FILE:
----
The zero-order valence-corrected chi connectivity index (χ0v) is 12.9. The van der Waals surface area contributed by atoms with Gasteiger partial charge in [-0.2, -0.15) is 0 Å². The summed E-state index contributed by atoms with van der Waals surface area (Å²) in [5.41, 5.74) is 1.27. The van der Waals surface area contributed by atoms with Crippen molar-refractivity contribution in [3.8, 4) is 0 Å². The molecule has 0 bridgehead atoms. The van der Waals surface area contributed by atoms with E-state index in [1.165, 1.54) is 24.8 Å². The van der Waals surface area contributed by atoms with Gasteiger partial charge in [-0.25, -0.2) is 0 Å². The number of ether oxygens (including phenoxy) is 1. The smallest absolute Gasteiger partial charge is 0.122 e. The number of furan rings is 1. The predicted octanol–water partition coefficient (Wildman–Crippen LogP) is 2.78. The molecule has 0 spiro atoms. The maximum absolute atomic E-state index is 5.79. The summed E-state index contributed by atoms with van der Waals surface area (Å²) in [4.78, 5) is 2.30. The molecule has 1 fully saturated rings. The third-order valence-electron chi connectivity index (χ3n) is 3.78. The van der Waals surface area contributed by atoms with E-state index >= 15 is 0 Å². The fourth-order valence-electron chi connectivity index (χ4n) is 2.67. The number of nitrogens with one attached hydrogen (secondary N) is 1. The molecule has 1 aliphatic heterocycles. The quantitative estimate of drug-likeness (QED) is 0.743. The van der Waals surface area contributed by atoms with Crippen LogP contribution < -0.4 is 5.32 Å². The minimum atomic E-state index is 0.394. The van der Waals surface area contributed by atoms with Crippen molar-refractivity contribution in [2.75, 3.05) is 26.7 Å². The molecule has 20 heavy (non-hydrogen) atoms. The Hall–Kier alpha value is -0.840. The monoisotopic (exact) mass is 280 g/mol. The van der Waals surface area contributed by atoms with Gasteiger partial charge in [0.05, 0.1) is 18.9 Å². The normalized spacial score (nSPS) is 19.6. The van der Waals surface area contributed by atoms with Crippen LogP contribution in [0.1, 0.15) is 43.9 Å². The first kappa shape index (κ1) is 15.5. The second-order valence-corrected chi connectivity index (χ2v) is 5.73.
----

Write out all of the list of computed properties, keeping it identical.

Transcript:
The zero-order valence-corrected chi connectivity index (χ0v) is 12.9. The van der Waals surface area contributed by atoms with Gasteiger partial charge in [-0.2, -0.15) is 0 Å². The summed E-state index contributed by atoms with van der Waals surface area (Å²) in [5.41, 5.74) is 1.27. The van der Waals surface area contributed by atoms with Crippen molar-refractivity contribution in [3.8, 4) is 0 Å². The molecule has 0 bridgehead atoms. The van der Waals surface area contributed by atoms with E-state index in [1.165, 1.54) is 24.8 Å². The van der Waals surface area contributed by atoms with Gasteiger partial charge in [-0.25, -0.2) is 0 Å². The number of ether oxygens (including phenoxy) is 1. The smallest absolute Gasteiger partial charge is 0.122 e. The number of furan rings is 1. The predicted octanol–water partition coefficient (Wildman–Crippen LogP) is 2.78. The molecule has 0 spiro atoms. The maximum absolute atomic E-state index is 5.79. The summed E-state index contributed by atoms with van der Waals surface area (Å²) in [4.78, 5) is 2.30. The molecule has 1 fully saturated rings. The third-order valence-electron chi connectivity index (χ3n) is 3.78. The van der Waals surface area contributed by atoms with E-state index >= 15 is 0 Å². The fourth-order valence-electron chi connectivity index (χ4n) is 2.67. The number of nitrogens with one attached hydrogen (secondary N) is 1. The molecule has 1 aliphatic heterocycles. The quantitative estimate of drug-likeness (QED) is 0.743. The van der Waals surface area contributed by atoms with Crippen LogP contribution < -0.4 is 5.32 Å². The minimum atomic E-state index is 0.394. The van der Waals surface area contributed by atoms with Crippen molar-refractivity contribution in [2.75, 3.05) is 26.7 Å². The molecule has 20 heavy (non-hydrogen) atoms. The Hall–Kier alpha value is -0.840. The monoisotopic (exact) mass is 280 g/mol. The van der Waals surface area contributed by atoms with Gasteiger partial charge in [0.05, 0.1) is 18.9 Å². The normalized spacial score (nSPS) is 19.6. The van der Waals surface area contributed by atoms with Crippen LogP contribution in [0.1, 0.15) is 43.9 Å². The first kappa shape index (κ1) is 15.5. The second-order valence-corrected chi connectivity index (χ2v) is 5.73.